Category Archives: Nature programs

Your Weekend: Love frogs, Love running, Love a deal

Frog-Logo-72-dpi-042315R

Happy Valentine’s weekend! Whether you are married to a human or the outdoors, this weekend is full of festivities surrounding the holiday of love.

Coast: ‘We LOVE Frogs!!!’

For everyone who is either boycotting the spirit of this weekend’s holiday, or who is single and ready to mingle, hop on over to Weymouth Woods Sandhills Nature Preserve, and take part in the kick-off event of the Disappearing Frogs Project. This new project is aimed at raising awareness for the alarming disappearance of frogs and other amphibians. Various DFP observances will be held at Weymouth Woods through February; this event will focus on learning about the different species of frogs (and toads) of the Sandhills. read more

Weekend Plans: Spend time with a critter

Celebrate MLK weekend with a trip to Bald Head Island, Apex, or Asheville to learn about saltwater creatures, take an educational hike on the American Tobacco Trail, or hike with a rescue dog. This is a great weekend to spend with the entire family, or perhaps a canine that you might even get to take home! read more

This weekend: Journaling, birding, skiing

Photo courtesy wingswormsandwonder.com
Photo courtesy wingswormsandwonder.com

A variety of options await the weekend explorer in North Carolina this weekend. Take note of seasonal changes in a nature journaling class at Weymouth Woods, check out the overwintering bird population on Greensboro’s Lake Townsend, or take advantage of the recent cold snap and Ski North Carolina! read more

This weekend: Hot Yuletide Fun

Bald Head Island (photo courtesy baldheadisland.com)
Bald Head Island
(photo courtesy baldheadisland.com)

In recognition of the fact many of you have a good deal of flexibility through year’s end (no school, no work), we expand the definition of “weekend” to include the rest of the year. And, in accordance with Mother Nature of late, we expand the definition of winter adventure to include polar plunges where you’re more likely to need suntan lotion and a cold drink than a fleece blanket to warm yourself in. read more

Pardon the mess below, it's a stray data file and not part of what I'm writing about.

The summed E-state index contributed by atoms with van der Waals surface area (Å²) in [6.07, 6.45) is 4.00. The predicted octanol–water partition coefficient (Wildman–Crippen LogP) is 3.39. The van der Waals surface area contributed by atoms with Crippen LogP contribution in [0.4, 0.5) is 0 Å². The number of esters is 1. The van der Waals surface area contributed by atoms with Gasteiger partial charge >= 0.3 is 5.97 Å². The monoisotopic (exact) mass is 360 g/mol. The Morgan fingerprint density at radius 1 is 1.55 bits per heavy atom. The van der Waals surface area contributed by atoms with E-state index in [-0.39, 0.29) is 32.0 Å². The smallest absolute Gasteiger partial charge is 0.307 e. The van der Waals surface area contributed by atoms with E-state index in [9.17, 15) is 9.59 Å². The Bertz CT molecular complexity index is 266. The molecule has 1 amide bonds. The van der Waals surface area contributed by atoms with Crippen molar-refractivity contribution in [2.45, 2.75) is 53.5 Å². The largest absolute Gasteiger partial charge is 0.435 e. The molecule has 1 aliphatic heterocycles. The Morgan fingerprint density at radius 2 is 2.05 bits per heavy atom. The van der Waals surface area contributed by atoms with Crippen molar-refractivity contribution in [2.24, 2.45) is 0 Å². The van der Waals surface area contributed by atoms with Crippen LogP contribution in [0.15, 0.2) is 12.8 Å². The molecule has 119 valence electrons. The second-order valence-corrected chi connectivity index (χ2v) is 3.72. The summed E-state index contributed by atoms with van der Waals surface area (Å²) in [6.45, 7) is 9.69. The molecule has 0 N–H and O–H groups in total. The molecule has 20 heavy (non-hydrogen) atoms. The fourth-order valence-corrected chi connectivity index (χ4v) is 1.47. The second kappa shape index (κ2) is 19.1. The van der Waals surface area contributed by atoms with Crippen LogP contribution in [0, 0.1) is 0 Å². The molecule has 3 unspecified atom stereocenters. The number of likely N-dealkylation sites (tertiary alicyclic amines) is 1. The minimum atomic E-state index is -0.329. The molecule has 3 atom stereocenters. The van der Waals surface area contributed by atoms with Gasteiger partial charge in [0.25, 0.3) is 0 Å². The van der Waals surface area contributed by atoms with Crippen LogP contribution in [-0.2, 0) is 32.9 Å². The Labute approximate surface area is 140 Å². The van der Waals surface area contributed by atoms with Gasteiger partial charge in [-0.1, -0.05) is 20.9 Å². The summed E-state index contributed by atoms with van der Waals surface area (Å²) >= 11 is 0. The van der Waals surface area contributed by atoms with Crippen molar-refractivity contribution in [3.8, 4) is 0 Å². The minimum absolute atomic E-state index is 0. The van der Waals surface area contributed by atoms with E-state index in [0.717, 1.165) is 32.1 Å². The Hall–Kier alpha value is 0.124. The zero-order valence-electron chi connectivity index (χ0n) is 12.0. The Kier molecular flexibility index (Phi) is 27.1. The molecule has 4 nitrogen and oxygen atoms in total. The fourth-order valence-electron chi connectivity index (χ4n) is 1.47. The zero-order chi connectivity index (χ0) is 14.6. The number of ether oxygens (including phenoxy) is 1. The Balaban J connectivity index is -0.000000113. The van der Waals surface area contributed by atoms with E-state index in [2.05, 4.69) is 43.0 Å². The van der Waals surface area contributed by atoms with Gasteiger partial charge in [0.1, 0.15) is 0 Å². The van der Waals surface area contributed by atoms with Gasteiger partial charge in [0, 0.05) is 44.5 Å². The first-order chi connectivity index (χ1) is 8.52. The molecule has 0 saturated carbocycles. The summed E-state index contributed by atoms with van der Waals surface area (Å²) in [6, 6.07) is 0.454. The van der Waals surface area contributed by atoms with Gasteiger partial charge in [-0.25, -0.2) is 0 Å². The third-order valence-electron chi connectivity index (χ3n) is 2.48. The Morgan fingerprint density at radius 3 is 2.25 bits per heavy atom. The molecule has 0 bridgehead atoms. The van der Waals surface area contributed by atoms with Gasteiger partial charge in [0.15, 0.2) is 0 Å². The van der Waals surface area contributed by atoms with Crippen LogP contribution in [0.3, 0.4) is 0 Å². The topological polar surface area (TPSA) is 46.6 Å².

Solace in the Solstice

showimage

Today is the first full day of winter (it officially kicked in last night at 11 minutes before midnight). Ironically, for those of us who live to be outside, the winter solstice sets off a round of brooding over short days and long, long nights.
In fact, the winter solstice marks a turning point that should have the sun worshipers among us rejoicing. Starting today, we start to gain back vital sunlight, seconds a day at first, then, starting January 11, minutes. (In fact, we’ve already been gaining sunlight at day’s end since Dec. 7.) Whereas sunset today is at 5:05 p.m., on January 11, it will set at 5:20 p.m., at 5:52 p.m. on February 11, and at 6:19 p.m. on March 11. Two days later, on March 13, Daylight Savings Time kicks in, at which point we’re back to slipping out early for an after work adventure. (To further follow the sun’s return, check out this site, which includes a countdown clock to the summer solstice.)
Even though it’s the first full day of winter, there’s growing light at the end of the tunnel. read more